There has been plenty of specious talk about a “Trump Doctrine” lying somewhere beneath his flip-flops, ill-conceived initiatives, and poorly-implemented orders. There are commentators who try to make a virtue of his alleged "flexibility," or argue that his lack of a guiding philosophy should be viewed positively... that he does not allow dogma to dictate rigid positions. Puh-lease.

If there is an underlying principle here, it is that Trump values lying over principle. The real Trump Doctrine is transparent: Ask not what you can do for your country. Ask what your country can do to help the Donald Trump brand. 

It has been all-too-painfully clear that history – either in the form of centuries of human knowledge, or simply in terms of what the White House believed last week – is of absolutely no relevance to this President as he makes decisions of profound global consequence based on whether they will score a bump in his ratings. It is merely a question of "what feels right" for the Trump brand in the immediate moment.

It appears equally true that decisions are made with little or no forethought about their consequences... what they might mean five minutes, five days, five months, or five years from now. After the missile attack, Vladimir Putin warned Trump not to strike Syria again. Did his people fail to anticipate that reaction? What does that mean if  Assad decides to gas more innocent people? That we will get more deeply involved in Syria, and risk a direct confrontation with Russia? Or that next time, we will simply turn away? Did anyone at the White House think that one through before activating the launch codes? 

Now, all eyes turn east to the building crisis in the Korean Peninsula. 

We have a woefully under-educated, impulsive, and instinctively aggressive American President on one side of the 38th parallel, and an immature, explosive, and instinctively insecure child tyrant on the other.  Ten million people live in Seoul, 35 miles from the demilitarized zone, in easy striking distance of conventional weaponry. If ever there was a time when we need cool heads, deep knowledge, consideration of a full range of options, the collective input and support of global leaders, and extreme caution with military force, this is it.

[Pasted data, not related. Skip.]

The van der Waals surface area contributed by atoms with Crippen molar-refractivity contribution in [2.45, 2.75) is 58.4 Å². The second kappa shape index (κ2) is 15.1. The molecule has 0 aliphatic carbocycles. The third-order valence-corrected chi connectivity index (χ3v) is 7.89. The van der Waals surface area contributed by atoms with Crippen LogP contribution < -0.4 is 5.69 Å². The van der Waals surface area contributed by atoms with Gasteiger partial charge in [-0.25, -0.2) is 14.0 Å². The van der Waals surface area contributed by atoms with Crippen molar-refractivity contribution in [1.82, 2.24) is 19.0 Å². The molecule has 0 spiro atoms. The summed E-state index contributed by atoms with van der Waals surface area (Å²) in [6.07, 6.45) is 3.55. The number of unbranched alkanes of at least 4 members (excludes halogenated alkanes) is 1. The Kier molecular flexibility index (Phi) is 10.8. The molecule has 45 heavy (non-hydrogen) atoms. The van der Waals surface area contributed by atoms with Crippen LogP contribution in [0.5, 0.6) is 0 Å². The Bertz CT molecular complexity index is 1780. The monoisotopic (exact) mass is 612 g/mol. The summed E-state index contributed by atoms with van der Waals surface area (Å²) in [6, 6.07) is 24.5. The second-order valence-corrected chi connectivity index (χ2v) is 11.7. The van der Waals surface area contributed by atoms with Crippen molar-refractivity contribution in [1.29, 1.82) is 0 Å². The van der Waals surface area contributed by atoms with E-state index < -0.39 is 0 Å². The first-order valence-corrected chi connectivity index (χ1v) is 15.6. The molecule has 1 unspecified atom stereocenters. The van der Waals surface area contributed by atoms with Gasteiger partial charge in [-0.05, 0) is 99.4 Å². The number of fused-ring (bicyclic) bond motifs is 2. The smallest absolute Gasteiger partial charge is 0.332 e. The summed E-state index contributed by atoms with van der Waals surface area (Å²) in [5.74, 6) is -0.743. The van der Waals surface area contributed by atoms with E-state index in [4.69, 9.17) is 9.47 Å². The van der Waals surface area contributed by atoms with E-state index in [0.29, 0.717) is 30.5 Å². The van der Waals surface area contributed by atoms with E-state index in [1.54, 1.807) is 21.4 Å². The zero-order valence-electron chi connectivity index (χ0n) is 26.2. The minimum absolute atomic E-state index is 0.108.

Instead, we have a son-in-law whose expertise appears to be that of a senior brand manager, working for a President whose only criteria in decision making is whether something is good for Trump or bad for Trump.

Ask not whether this President is here to serve our country, ask only whether he thinks the country is here to serve him.  

The answer is already clear, and it's called the Trump Doctrine.


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Sunday, April 9, 2017

Wag the Country

Steve is decidedly not on board with the generally positive reaction to Donald Trump’s Tomahawk chop at Assad for the Syrian President’s appalling deployment of chemical weapons on his own innocent citizens.

The use of chemical weapons by Syrian President Bashari al-Assad was a grotesque act of genocide by one of the most heinous human beings on the planet.  That seems to be one of the few undisputed, actual, real, non-fake, totally uncontested facts in Washington, D.C. this past week.

But exactly what to do about it, when to do it, which international partners should we engage with to do something about it, and with what exact real near-term and long-term objectives, all, however, seem to be reasonable questions that might have merited a modicum of reflection before inputting the launch codes.